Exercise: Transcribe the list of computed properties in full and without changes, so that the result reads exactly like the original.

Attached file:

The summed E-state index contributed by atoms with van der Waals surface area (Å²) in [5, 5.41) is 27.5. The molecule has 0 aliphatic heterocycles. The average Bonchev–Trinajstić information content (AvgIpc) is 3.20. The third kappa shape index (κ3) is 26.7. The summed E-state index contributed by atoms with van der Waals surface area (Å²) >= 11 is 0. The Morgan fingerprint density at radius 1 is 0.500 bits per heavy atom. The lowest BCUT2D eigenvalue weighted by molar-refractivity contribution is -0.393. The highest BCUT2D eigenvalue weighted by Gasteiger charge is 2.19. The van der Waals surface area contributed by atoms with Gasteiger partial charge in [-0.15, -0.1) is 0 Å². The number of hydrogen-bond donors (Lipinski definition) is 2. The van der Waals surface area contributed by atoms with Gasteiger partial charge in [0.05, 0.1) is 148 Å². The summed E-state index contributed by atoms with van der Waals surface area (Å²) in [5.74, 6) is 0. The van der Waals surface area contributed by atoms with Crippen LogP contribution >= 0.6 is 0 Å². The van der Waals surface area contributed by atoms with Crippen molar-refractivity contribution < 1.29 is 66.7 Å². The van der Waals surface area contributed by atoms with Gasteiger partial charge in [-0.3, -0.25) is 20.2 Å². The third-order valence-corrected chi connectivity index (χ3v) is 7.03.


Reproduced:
The summed E-state index contributed by atoms with van der Waals surface area (Å²) in [5, 5.41) is 27.5. The molecule has 0 aliphatic heterocycles. The average Bonchev–Trinajstić information content (AvgIpc) is 3.20. The third kappa shape index (κ3) is 26.7. The summed E-state index contributed by atoms with van der Waals surface area (Å²) >= 11 is 0. The Morgan fingerprint density at radius 1 is 0.500 bits per heavy atom. The lowest BCUT2D eigenvalue weighted by molar-refractivity contribution is -0.393. The highest BCUT2D eigenvalue weighted by Gasteiger charge is 2.19. The van der Waals surface area contributed by atoms with Gasteiger partial charge in [-0.15, -0.1) is 0 Å². The number of hydrogen-bond donors (Lipinski definition) is 2. The van der Waals surface area contributed by atoms with Gasteiger partial charge in [0.05, 0.1) is 148 Å². The summed E-state index contributed by atoms with van der Waals surface area (Å²) in [5.74, 6) is 0. The van der Waals surface area contributed by atoms with Crippen LogP contribution >= 0.6 is 0 Å². The van der Waals surface area contributed by atoms with Crippen molar-refractivity contribution < 1.29 is 66.7 Å². The van der Waals surface area contributed by atoms with Gasteiger partial charge in [-0.3, -0.25) is 20.2 Å². The third-order valence-corrected chi connectivity index (χ3v) is 7.03.